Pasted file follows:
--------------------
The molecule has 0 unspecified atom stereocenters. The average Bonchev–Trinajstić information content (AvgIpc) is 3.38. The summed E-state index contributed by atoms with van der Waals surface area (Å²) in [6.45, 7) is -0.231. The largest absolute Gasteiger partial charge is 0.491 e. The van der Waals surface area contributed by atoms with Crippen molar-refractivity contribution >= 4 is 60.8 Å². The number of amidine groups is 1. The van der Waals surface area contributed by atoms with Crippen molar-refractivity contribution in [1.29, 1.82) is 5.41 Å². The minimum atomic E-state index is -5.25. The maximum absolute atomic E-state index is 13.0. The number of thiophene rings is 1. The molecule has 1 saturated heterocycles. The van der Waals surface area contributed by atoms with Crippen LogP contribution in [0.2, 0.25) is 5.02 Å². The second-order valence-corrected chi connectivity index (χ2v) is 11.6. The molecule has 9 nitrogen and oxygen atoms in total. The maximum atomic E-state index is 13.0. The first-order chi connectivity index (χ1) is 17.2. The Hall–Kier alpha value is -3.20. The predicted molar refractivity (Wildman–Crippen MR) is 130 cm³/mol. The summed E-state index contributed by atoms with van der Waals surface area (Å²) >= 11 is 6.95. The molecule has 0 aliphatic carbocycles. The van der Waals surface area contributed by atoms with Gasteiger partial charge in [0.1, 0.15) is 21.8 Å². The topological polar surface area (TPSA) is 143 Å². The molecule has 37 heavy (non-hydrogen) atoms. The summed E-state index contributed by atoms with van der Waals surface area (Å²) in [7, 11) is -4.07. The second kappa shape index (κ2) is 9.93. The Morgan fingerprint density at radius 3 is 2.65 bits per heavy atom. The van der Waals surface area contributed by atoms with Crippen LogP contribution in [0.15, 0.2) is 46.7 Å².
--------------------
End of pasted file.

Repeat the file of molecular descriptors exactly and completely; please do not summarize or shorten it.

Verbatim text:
The molecule has 0 unspecified atom stereocenters. The average Bonchev–Trinajstić information content (AvgIpc) is 3.38. The summed E-state index contributed by atoms with van der Waals surface area (Å²) in [6.45, 7) is -0.231. The largest absolute Gasteiger partial charge is 0.491 e. The van der Waals surface area contributed by atoms with Crippen molar-refractivity contribution >= 4 is 60.8 Å². The number of amidine groups is 1. The van der Waals surface area contributed by atoms with Crippen molar-refractivity contribution in [1.29, 1.82) is 5.41 Å². The minimum atomic E-state index is -5.25. The maximum absolute atomic E-state index is 13.0. The number of thiophene rings is 1. The molecule has 1 saturated heterocycles. The van der Waals surface area contributed by atoms with Crippen LogP contribution in [0.2, 0.25) is 5.02 Å². The second-order valence-corrected chi connectivity index (χ2v) is 11.6. The molecule has 9 nitrogen and oxygen atoms in total. The maximum atomic E-state index is 13.0. The first-order chi connectivity index (χ1) is 17.2. The Hall–Kier alpha value is -3.20. The predicted molar refractivity (Wildman–Crippen MR) is 130 cm³/mol. The summed E-state index contributed by atoms with van der Waals surface area (Å²) >= 11 is 6.95. The molecule has 0 aliphatic carbocycles. The van der Waals surface area contributed by atoms with Gasteiger partial charge in [0.1, 0.15) is 21.8 Å². The topological polar surface area (TPSA) is 143 Å². The molecule has 37 heavy (non-hydrogen) atoms. The summed E-state index contributed by atoms with van der Waals surface area (Å²) in [7, 11) is -4.07. The second kappa shape index (κ2) is 9.93. The Morgan fingerprint density at radius 3 is 2.65 bits per heavy atom. The van der Waals surface area contributed by atoms with Crippen LogP contribution in [0.15, 0.2) is 46.7 Å².